The European Union’s General Data Protection Regulation (“GDPR”) is arguably the most comprehensive – and complex – data privacy regulation in the world. As companies prepare for the GDPR to go into force on May 25, 2018, there continues to be a great deal of confusion regarding the requirements of the GDPR.
To help address that confusion, Bryan Cave is publishing a multi-part series that discusses the questions most frequently asked by clients concerning the GDPR.
Question: Are Work Email Addresses and Business Contact Information Considered “Personal Data?”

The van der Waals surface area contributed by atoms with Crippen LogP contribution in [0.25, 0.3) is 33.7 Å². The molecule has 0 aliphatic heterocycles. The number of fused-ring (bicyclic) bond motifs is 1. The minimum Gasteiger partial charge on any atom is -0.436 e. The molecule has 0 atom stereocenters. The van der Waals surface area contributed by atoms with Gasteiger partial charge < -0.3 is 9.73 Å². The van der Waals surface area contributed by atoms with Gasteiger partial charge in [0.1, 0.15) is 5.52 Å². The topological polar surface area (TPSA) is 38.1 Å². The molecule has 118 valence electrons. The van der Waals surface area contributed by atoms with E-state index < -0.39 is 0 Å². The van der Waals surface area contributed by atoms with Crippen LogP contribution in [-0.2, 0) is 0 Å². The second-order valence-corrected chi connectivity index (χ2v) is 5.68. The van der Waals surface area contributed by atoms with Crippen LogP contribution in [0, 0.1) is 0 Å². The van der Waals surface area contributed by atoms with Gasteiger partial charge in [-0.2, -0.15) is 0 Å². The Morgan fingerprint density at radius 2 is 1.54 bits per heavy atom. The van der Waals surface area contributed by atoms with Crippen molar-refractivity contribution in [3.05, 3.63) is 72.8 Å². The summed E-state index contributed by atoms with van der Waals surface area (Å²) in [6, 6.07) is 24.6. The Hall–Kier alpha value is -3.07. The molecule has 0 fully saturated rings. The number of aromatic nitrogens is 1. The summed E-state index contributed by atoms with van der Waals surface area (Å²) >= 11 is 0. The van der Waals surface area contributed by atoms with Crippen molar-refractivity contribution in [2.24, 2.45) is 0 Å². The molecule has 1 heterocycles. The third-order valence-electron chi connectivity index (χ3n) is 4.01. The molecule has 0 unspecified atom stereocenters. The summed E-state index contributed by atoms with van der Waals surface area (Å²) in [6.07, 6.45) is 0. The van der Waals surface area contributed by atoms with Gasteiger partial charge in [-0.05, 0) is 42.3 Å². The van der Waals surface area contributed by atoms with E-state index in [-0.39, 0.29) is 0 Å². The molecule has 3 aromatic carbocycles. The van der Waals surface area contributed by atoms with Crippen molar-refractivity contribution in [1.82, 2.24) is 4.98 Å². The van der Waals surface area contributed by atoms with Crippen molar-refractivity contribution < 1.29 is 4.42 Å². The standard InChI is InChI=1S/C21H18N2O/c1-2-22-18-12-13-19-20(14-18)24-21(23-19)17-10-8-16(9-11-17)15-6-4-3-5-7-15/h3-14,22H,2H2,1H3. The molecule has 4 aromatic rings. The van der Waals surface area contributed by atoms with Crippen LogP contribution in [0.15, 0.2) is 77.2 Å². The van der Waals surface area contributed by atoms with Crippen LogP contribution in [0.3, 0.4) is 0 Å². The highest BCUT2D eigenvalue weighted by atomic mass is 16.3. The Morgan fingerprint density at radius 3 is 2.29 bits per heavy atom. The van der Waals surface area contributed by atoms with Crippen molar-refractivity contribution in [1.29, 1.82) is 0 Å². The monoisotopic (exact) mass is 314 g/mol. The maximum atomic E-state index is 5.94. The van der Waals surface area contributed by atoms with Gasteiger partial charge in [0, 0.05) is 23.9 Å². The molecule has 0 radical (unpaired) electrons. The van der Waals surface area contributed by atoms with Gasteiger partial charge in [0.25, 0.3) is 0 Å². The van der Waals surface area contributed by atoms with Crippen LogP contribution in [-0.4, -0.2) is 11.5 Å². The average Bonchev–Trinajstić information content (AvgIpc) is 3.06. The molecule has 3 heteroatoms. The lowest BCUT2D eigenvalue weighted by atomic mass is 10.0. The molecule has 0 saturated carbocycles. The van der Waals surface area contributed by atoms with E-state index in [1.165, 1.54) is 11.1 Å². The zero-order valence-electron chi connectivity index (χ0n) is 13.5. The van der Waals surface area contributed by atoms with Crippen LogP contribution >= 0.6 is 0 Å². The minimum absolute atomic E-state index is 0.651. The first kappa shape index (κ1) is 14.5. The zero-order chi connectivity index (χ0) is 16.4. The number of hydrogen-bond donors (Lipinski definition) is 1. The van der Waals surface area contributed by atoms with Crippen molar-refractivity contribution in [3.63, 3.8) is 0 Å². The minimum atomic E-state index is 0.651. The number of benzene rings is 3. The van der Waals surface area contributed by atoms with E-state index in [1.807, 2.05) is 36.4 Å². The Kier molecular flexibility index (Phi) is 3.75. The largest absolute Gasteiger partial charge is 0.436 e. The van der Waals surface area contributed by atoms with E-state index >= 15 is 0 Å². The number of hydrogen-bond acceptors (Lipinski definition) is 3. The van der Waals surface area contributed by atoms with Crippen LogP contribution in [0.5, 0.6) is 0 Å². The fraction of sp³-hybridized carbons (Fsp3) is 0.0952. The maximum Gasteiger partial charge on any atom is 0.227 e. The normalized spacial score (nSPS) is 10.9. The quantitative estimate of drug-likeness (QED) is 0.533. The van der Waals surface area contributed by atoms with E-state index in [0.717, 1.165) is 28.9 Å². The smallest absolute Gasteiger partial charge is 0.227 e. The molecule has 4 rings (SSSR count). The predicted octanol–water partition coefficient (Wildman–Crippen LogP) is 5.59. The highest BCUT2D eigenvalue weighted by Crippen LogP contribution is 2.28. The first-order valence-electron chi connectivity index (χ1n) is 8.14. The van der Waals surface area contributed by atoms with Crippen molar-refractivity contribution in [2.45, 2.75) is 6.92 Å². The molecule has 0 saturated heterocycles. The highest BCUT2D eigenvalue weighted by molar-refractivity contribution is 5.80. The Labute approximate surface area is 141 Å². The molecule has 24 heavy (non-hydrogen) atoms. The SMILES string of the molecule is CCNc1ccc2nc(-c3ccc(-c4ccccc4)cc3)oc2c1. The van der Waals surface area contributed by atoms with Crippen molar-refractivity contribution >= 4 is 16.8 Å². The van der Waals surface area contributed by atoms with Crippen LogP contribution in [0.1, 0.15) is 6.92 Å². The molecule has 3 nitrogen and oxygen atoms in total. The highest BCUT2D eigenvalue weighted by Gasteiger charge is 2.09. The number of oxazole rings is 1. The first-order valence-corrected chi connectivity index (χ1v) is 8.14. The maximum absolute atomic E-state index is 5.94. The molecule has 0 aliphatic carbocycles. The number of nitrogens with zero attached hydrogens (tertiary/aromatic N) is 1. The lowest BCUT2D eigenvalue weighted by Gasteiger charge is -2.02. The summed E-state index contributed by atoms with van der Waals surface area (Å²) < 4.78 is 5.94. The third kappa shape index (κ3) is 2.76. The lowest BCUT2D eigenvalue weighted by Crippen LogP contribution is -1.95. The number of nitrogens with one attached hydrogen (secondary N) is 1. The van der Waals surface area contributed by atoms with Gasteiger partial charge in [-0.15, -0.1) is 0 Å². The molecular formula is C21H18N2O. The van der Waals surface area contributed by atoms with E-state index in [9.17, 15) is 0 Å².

Answer: Yes, in most cases.
Personal data is defined by the GDPR as “any information relating to an identified or identifiable natural person.”1 This broad definition encompasses work email addresses containing the business partner’s name or any business contact information tied to or related to an individual, such as the individual’s name, job title, company, business address, work phone number, etc. In contrast, personal data does not include generic business names, business addresses, generic email addresses or any other general business information, as long as this information has not been linked to an individual. So, for example, “John.Smith@acme.com” would most likely be considered “personal data” governed by the GDPR whereas “firstname.lastname@example.org” would not.